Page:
the sporophyte is the asexual generation because it produces
asexual spores; it does not produce sex cells. Remember this the
next time you spot a leafy fern luxuriating in the wild. What
you are looking at is an asexual being, one that does not and
cannot engage in sex. This point is difficult to grasp because
we tend to equate, erroneously, our own bodies with that of the
fern sporophyte. But unlike plants, humans and other animals
produce their gametes directly by meiosis; we have no interven-
ing gametophytic (sexual) stage that produces gametes by
But to return to the fern-seed. Botanists today realize that
spores and seeds are completely different structurally. A spore
consists of a single cell and contains no preformed embryonic
parts. In contrast, a seed (typically) consists of hundreds or
thousands of cells and contains stored food (the endosperm) and
an embryo. Moreover, spores and seeds differ in what they give
rise to. A fern spore gives rise to the prothallus of the
gametophyte generation; a seed, to the baby plant of the new
These differences between spores and seeds seem so great that
most of us are astonished when we learn that early botanists
once seriously considered spores were seeds. But our astonish-
ment is only proof that botany has progressed. Nowadays, it is
the belief in the fern seed that walks invisible.
Selected References and Notes.
The history of ideas about sexual reproduction in plants and
animals, especially how it reflects prevailing social attitudes
about sex, is treated by John Farley, Gametes & Spores, Ideas
about Sexual Reproduction, 1750-1914 (Baltimore: The Johns
Hopkins University Press, 1982).
John Lindsay described his observations on fern reproduction in
"Account of the Germination and Raising of Ferns from the Seed,"
Transactions of the Linnean Society 2: 93-100 (1794).
The life of Leszczyc-Suminski is documented by Cezary W.
Domanski in "M.J. Leszczyc-Suminski (1820-1898), an Unknown
Botanist-Discoverer," Fiddlehead Forum 20: 11-15 (1993).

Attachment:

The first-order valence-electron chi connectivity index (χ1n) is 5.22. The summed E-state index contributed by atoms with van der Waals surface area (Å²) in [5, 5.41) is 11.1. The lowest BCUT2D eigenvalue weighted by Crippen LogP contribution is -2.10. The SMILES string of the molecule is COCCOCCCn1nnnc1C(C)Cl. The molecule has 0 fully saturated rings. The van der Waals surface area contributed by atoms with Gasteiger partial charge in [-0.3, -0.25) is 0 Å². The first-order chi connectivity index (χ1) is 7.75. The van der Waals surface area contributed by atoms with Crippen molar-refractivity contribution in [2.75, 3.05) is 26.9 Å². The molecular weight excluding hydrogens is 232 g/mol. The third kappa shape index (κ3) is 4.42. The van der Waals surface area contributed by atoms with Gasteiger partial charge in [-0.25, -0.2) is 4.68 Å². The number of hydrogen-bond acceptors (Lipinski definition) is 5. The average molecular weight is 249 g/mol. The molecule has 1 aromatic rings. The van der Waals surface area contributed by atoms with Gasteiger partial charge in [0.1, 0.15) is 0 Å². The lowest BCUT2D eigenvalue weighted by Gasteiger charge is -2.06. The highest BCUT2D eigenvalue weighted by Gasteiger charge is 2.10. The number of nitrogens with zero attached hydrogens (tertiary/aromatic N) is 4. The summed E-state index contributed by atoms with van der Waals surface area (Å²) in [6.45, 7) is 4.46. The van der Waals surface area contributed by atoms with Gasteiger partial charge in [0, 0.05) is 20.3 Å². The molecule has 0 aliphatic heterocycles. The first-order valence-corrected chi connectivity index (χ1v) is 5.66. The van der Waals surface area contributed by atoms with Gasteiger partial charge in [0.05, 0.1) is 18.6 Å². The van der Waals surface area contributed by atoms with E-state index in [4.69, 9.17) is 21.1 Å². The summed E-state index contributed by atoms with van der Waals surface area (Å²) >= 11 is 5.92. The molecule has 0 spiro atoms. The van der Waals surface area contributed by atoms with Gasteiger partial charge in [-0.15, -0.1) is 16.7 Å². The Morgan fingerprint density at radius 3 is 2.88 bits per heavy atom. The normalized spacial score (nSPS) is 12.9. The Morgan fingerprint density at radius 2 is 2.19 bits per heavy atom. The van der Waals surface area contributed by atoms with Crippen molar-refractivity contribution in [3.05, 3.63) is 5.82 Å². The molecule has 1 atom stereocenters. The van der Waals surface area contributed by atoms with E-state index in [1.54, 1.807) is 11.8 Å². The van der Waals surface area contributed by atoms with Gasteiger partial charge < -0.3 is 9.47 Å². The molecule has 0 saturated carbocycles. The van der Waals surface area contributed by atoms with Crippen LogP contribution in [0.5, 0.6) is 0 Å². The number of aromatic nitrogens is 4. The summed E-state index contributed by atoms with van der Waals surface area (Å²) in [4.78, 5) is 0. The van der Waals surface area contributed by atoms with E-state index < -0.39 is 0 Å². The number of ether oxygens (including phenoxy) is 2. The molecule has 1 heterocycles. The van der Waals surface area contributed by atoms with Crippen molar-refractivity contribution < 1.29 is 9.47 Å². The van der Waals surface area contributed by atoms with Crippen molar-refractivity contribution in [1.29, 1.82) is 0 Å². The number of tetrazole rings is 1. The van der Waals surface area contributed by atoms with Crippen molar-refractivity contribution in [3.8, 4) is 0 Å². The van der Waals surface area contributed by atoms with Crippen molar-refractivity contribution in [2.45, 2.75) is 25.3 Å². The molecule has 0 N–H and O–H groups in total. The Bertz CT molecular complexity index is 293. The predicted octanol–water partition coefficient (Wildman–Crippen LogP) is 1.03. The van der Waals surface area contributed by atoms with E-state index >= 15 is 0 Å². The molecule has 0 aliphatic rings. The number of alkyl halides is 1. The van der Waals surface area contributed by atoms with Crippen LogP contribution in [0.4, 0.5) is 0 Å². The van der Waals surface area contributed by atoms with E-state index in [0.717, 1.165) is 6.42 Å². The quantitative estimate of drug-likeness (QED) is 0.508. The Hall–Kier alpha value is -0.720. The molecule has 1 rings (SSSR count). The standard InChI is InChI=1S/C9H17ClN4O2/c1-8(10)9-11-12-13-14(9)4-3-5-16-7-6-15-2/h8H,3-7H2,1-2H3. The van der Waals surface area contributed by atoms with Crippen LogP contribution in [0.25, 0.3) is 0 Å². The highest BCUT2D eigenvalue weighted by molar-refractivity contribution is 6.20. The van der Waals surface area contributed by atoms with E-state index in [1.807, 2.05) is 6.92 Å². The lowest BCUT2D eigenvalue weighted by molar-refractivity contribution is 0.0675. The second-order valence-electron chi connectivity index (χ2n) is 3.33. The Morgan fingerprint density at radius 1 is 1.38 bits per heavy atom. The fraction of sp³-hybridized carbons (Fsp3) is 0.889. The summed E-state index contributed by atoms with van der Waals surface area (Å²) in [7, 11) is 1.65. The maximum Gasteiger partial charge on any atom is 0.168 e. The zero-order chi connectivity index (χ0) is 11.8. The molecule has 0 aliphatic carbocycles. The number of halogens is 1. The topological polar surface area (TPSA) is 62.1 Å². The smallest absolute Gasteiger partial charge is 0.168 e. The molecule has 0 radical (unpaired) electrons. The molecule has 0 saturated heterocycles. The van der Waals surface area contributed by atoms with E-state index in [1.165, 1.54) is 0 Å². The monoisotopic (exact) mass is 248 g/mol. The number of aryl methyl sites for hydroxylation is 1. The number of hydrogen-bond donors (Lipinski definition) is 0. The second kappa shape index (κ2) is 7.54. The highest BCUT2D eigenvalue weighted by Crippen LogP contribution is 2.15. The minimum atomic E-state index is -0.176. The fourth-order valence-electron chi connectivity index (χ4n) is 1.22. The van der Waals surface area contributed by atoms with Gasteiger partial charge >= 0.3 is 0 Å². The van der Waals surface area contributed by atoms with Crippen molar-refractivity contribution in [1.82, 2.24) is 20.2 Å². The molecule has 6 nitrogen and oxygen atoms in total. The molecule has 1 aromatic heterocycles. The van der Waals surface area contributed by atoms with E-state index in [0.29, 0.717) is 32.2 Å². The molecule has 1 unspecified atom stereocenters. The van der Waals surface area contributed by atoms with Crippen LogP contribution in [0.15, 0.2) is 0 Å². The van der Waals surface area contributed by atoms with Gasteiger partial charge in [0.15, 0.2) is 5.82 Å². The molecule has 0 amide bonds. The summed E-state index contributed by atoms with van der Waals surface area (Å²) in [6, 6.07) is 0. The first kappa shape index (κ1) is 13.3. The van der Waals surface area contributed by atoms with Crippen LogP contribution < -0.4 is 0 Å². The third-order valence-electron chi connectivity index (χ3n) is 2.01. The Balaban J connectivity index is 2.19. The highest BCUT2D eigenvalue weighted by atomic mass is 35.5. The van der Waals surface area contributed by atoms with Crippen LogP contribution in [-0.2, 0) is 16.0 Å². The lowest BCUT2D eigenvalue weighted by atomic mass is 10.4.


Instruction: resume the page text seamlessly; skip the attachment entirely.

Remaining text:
Author's address: Dr. Robbin C. Moran, Dept. of Systematical
Botany, University of Aarhus, Denmark
UNIVERSITY OF BRITISH COLUMBIA HERBARIUM CLOSED FOR FUMIGATION
From: Olivia Lee <ubc at unixg.ubc.ca>
University of British Columbia Herbarium (UBC), Vancouver, B.C.
will be closed for fumigation from December 18, 1995 to January
NEW RECORDS OF LICHENS FROM THE QUEEN CHARLOTTE ISLANDS
Brodo, Irwin M. 1995. Lichens and lichenicolous fungi of the
Queen Charlotte Islands, British Columbia, Canada. 1.
Introduction and new records for B.C., Canada and North
America. Mycotaxon 56: 136-173.
Abstract. The Queen Charlotte Islands lie off the west coast of
North America, and are characterized by a strongly oceanic
climate, coniferous rain forest and rocky shores, with a low
mountainous region raising to 1100 m. Its lichen flora is abun-
dant and diverse, with numerous disjunctions and new taxa.
Fifty-four crustose lichens and lichenicolous fungi are reported
as new for British Columbia, among them six are new to Canada,
and 18 are new to the North American flora. The new combination
Porpidia ochrolemma (Vain.) Brodo & R. Sant. is made.
[The most interesting reports: Lecidea crassilabra - previously
known only from Australia and New Zealand; Pyrenopsis tasmanica
- previously known from Tasmania and New Zealand.- AC]
HAVE A NICE HOLIDAY SEASON AND ALL THE BEST IN 1996! - A. CESKA
Submissions, subscriptions, etc.: aceska at freenet.victoria.bc.ca
BEN is archived on gopher freenet.victoria.bc.ca. The URL is:
Also archived at http://www.ou.edu/cas/botany-micro/ben/